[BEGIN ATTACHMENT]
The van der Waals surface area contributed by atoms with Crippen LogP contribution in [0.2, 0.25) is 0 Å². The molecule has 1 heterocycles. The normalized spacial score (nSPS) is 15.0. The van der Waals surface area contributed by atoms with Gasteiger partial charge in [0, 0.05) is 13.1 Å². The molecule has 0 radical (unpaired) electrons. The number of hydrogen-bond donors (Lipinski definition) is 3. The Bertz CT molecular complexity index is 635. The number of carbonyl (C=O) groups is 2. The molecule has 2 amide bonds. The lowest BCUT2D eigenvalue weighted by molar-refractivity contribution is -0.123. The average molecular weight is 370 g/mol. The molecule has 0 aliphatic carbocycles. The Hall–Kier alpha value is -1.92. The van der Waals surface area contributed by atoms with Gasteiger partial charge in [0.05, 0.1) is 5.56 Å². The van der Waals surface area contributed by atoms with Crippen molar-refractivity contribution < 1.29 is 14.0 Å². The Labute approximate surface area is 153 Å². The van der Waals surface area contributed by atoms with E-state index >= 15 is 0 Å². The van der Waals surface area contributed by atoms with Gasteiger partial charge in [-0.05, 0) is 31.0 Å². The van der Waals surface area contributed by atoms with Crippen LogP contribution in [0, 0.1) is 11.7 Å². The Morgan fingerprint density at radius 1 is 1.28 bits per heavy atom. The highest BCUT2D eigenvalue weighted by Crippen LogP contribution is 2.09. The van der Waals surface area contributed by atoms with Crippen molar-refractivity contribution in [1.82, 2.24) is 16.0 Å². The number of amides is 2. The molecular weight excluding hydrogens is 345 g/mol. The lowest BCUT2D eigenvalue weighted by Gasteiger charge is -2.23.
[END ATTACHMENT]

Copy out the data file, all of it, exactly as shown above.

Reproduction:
The van der Waals surface area contributed by atoms with Crippen LogP contribution in [0.2, 0.25) is 0 Å². The molecule has 1 heterocycles. The normalized spacial score (nSPS) is 15.0. The van der Waals surface area contributed by atoms with Gasteiger partial charge in [0, 0.05) is 13.1 Å². The molecule has 0 radical (unpaired) electrons. The number of hydrogen-bond donors (Lipinski definition) is 3. The Bertz CT molecular complexity index is 635. The number of carbonyl (C=O) groups is 2. The molecule has 2 amide bonds. The lowest BCUT2D eigenvalue weighted by molar-refractivity contribution is -0.123. The average molecular weight is 370 g/mol. The molecule has 0 aliphatic carbocycles. The Hall–Kier alpha value is -1.92. The van der Waals surface area contributed by atoms with Gasteiger partial charge in [0.05, 0.1) is 5.56 Å². The van der Waals surface area contributed by atoms with Crippen molar-refractivity contribution < 1.29 is 14.0 Å². The Labute approximate surface area is 153 Å². The van der Waals surface area contributed by atoms with E-state index >= 15 is 0 Å². The van der Waals surface area contributed by atoms with Gasteiger partial charge in [-0.05, 0) is 31.0 Å². The van der Waals surface area contributed by atoms with Crippen LogP contribution in [0, 0.1) is 11.7 Å². The Morgan fingerprint density at radius 1 is 1.28 bits per heavy atom. The highest BCUT2D eigenvalue weighted by Crippen LogP contribution is 2.09. The van der Waals surface area contributed by atoms with Crippen molar-refractivity contribution in [1.82, 2.24) is 16.0 Å². The number of amides is 2. The molecular weight excluding hydrogens is 345 g/mol. The lowest BCUT2D eigenvalue weighted by Gasteiger charge is -2.23.